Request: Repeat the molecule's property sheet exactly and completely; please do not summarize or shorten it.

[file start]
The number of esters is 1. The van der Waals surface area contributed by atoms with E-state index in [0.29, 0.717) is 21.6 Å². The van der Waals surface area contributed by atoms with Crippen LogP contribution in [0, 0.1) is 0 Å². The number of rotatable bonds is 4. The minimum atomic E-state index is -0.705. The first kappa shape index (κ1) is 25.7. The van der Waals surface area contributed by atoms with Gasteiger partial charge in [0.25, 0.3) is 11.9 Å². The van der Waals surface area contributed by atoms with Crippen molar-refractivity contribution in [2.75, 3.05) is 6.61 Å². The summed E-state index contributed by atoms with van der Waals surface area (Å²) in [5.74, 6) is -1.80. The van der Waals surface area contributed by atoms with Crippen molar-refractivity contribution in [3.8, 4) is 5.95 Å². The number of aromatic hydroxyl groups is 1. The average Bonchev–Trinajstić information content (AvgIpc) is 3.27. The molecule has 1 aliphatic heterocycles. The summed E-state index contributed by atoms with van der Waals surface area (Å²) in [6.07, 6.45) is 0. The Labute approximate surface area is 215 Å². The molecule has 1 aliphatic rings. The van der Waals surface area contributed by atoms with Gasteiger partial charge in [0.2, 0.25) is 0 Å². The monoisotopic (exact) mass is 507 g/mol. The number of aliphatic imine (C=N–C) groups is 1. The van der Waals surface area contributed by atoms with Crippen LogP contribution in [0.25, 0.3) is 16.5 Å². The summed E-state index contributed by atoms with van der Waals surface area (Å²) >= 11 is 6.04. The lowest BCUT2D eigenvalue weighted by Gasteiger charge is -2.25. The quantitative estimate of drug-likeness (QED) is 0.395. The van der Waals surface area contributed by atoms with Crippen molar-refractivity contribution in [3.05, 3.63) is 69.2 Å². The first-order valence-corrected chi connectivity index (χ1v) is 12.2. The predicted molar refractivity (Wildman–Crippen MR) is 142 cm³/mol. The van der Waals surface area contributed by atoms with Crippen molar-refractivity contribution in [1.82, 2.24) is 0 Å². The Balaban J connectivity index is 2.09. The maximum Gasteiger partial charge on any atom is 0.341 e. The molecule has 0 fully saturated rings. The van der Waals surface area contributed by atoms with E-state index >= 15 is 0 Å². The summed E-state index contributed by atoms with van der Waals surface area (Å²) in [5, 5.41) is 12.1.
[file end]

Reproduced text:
The number of esters is 1. The van der Waals surface area contributed by atoms with E-state index in [0.29, 0.717) is 21.6 Å². The van der Waals surface area contributed by atoms with Crippen LogP contribution in [0, 0.1) is 0 Å². The number of rotatable bonds is 4. The minimum atomic E-state index is -0.705. The first kappa shape index (κ1) is 25.7. The van der Waals surface area contributed by atoms with Gasteiger partial charge in [0.25, 0.3) is 11.9 Å². The van der Waals surface area contributed by atoms with Crippen molar-refractivity contribution in [2.75, 3.05) is 6.61 Å². The summed E-state index contributed by atoms with van der Waals surface area (Å²) in [5.74, 6) is -1.80. The van der Waals surface area contributed by atoms with Crippen molar-refractivity contribution in [3.8, 4) is 5.95 Å². The number of aromatic hydroxyl groups is 1. The average Bonchev–Trinajstić information content (AvgIpc) is 3.27. The molecule has 1 aliphatic heterocycles. The summed E-state index contributed by atoms with van der Waals surface area (Å²) in [6.07, 6.45) is 0. The Labute approximate surface area is 215 Å². The molecule has 1 aliphatic rings. The van der Waals surface area contributed by atoms with Gasteiger partial charge in [0.2, 0.25) is 0 Å². The monoisotopic (exact) mass is 507 g/mol. The number of aliphatic imine (C=N–C) groups is 1. The van der Waals surface area contributed by atoms with Crippen LogP contribution in [0.25, 0.3) is 16.5 Å². The summed E-state index contributed by atoms with van der Waals surface area (Å²) >= 11 is 6.04. The lowest BCUT2D eigenvalue weighted by Gasteiger charge is -2.25. The quantitative estimate of drug-likeness (QED) is 0.395. The van der Waals surface area contributed by atoms with Crippen molar-refractivity contribution in [3.05, 3.63) is 69.2 Å². The first-order valence-corrected chi connectivity index (χ1v) is 12.2. The predicted molar refractivity (Wildman–Crippen MR) is 142 cm³/mol. The van der Waals surface area contributed by atoms with Crippen molar-refractivity contribution in [1.82, 2.24) is 0 Å². The Balaban J connectivity index is 2.09. The maximum Gasteiger partial charge on any atom is 0.341 e. The molecule has 0 fully saturated rings. The van der Waals surface area contributed by atoms with E-state index >= 15 is 0 Å². The summed E-state index contributed by atoms with van der Waals surface area (Å²) in [5, 5.41) is 12.1.